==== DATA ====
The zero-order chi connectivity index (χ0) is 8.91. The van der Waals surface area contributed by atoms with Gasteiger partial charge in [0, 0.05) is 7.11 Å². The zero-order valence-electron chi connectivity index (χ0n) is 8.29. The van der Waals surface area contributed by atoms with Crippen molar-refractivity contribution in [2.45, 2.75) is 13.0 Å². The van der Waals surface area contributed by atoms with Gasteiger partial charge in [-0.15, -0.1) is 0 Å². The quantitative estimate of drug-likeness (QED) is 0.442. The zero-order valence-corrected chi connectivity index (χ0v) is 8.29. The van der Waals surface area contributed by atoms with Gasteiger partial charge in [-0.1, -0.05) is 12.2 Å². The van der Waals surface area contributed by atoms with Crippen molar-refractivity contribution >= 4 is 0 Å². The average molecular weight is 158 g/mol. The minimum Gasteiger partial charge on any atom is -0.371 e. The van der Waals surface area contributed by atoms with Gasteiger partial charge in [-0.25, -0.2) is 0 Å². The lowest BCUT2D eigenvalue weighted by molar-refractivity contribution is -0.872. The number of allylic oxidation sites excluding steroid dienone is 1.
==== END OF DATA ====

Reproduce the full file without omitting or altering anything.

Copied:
The zero-order chi connectivity index (χ0) is 8.91. The van der Waals surface area contributed by atoms with Gasteiger partial charge in [0, 0.05) is 7.11 Å². The zero-order valence-electron chi connectivity index (χ0n) is 8.29. The van der Waals surface area contributed by atoms with Crippen molar-refractivity contribution in [2.45, 2.75) is 13.0 Å². The van der Waals surface area contributed by atoms with Gasteiger partial charge in [-0.15, -0.1) is 0 Å². The quantitative estimate of drug-likeness (QED) is 0.442. The zero-order valence-corrected chi connectivity index (χ0v) is 8.29. The van der Waals surface area contributed by atoms with Gasteiger partial charge in [-0.1, -0.05) is 12.2 Å². The van der Waals surface area contributed by atoms with Crippen molar-refractivity contribution >= 4 is 0 Å². The average molecular weight is 158 g/mol. The minimum Gasteiger partial charge on any atom is -0.371 e. The van der Waals surface area contributed by atoms with Gasteiger partial charge in [-0.25, -0.2) is 0 Å². The lowest BCUT2D eigenvalue weighted by molar-refractivity contribution is -0.872. The number of allylic oxidation sites excluding steroid dienone is 1.